Bioethics Blogs

False Claims Act Liability for Not Honoring Advance Directive

Nancy Chase is a Licensed Clinical Social Worker who worked for Florida’s LifePath Hospice from 1992 till late 2012.  Six years ago, she filed a federal false claims act case against her former employer arguing that it defrauded the government by submitting Medicare claims for hospice care they did not provide or for hospice care they provided to patients who were ineligible for that care.  No. 8:10-cv-01061-JSM-TGW (M.D. Fla.) 


Throughout her complaint, Chase alleges the existence of widespread medical abuses committed by hospice-care and other medical providers.  But she failed to allege the connection between those abuses and the existence of false claims submitted to the government for payment.  So, this week, the court dismiss the fourth amended complaint with prejudice.

While this complaint was not drafted with the necessary specificity, I expect more to make the following claim that Chase made.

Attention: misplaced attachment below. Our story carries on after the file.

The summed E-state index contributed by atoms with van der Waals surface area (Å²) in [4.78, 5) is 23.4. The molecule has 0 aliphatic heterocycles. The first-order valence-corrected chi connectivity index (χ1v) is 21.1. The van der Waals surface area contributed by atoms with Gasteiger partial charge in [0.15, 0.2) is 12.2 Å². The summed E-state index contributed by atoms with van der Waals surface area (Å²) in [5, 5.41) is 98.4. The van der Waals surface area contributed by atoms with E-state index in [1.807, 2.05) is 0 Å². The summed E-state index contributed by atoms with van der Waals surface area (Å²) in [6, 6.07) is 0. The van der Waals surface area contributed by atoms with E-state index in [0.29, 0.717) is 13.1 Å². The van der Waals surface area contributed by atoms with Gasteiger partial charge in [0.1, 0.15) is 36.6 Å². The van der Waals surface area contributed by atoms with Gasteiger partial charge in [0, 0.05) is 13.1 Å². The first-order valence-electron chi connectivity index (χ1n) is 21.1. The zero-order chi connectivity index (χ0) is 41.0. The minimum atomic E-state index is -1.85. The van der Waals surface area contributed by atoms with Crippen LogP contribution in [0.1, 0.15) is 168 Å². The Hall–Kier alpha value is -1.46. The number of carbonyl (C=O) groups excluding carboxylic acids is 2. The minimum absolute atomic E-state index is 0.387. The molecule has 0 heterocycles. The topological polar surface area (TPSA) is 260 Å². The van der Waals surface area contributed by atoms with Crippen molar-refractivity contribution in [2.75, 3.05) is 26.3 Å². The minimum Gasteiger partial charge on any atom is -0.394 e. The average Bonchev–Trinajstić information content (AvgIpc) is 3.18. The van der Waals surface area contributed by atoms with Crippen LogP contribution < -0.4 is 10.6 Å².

“In 2009 . . . LifePath  demoted Ms. Chase to the position of Social Services Speciaiist, a line counselor position, because she raised ethical issues . . . .  In February 2010, LifePath discharged Ms. Chase from the Ethics Committee and the IDG Committee after she raised ethical violations by CHS, specifically for not honoring a patient’s living will by utilizing a feeding tube to artificially keep the patient alive when the patient had expressly requested that he not be kept alive by artificial means.”

The views, opinions and positions expressed by these authors and blogs are theirs and do not necessarily represent that of the Bioethics Research Library and Kennedy Institute of Ethics or Georgetown University.